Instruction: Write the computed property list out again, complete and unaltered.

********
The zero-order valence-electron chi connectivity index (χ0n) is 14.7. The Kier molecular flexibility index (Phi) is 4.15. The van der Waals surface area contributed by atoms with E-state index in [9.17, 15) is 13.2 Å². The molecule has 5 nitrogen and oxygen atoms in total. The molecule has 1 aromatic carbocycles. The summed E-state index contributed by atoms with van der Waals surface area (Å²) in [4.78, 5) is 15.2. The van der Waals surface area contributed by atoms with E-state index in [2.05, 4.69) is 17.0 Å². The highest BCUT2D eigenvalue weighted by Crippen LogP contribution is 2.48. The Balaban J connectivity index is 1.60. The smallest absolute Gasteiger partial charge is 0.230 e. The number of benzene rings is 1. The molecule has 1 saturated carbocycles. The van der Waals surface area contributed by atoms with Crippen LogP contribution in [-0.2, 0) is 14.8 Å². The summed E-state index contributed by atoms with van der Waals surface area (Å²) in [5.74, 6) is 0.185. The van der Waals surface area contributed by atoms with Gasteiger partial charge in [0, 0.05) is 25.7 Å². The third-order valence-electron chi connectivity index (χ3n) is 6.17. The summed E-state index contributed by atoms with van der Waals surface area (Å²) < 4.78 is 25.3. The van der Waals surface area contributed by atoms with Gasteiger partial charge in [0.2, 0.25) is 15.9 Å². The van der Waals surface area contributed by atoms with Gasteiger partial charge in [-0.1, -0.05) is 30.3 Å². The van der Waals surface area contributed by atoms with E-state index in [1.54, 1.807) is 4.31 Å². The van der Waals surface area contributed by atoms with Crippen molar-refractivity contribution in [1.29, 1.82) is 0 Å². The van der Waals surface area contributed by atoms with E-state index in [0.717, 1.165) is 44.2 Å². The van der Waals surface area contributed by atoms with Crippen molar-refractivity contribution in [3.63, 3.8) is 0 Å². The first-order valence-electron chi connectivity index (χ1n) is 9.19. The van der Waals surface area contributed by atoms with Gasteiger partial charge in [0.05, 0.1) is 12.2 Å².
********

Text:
The zero-order valence-electron chi connectivity index (χ0n) is 14.7. The Kier molecular flexibility index (Phi) is 4.15. The van der Waals surface area contributed by atoms with E-state index in [9.17, 15) is 13.2 Å². The molecule has 5 nitrogen and oxygen atoms in total. The molecule has 1 aromatic carbocycles. The summed E-state index contributed by atoms with van der Waals surface area (Å²) in [4.78, 5) is 15.2. The van der Waals surface area contributed by atoms with E-state index in [2.05, 4.69) is 17.0 Å². The highest BCUT2D eigenvalue weighted by Crippen LogP contribution is 2.48. The Balaban J connectivity index is 1.60. The smallest absolute Gasteiger partial charge is 0.230 e. The number of benzene rings is 1. The molecule has 1 saturated carbocycles. The van der Waals surface area contributed by atoms with Crippen LogP contribution in [-0.2, 0) is 14.8 Å². The summed E-state index contributed by atoms with van der Waals surface area (Å²) in [5.74, 6) is 0.185. The van der Waals surface area contributed by atoms with Gasteiger partial charge in [0, 0.05) is 25.7 Å². The third-order valence-electron chi connectivity index (χ3n) is 6.17. The summed E-state index contributed by atoms with van der Waals surface area (Å²) < 4.78 is 25.3. The van der Waals surface area contributed by atoms with Gasteiger partial charge in [0.2, 0.25) is 15.9 Å². The van der Waals surface area contributed by atoms with Gasteiger partial charge in [-0.1, -0.05) is 30.3 Å². The van der Waals surface area contributed by atoms with E-state index in [1.54, 1.807) is 4.31 Å². The van der Waals surface area contributed by atoms with Crippen molar-refractivity contribution in [1.29, 1.82) is 0 Å². The van der Waals surface area contributed by atoms with E-state index in [0.717, 1.165) is 44.2 Å². The van der Waals surface area contributed by atoms with Crippen molar-refractivity contribution in [3.63, 3.8) is 0 Å². The first-order valence-electron chi connectivity index (χ1n) is 9.19. The van der Waals surface area contributed by atoms with Gasteiger partial charge in [0.05, 0.1) is 12.2 Å².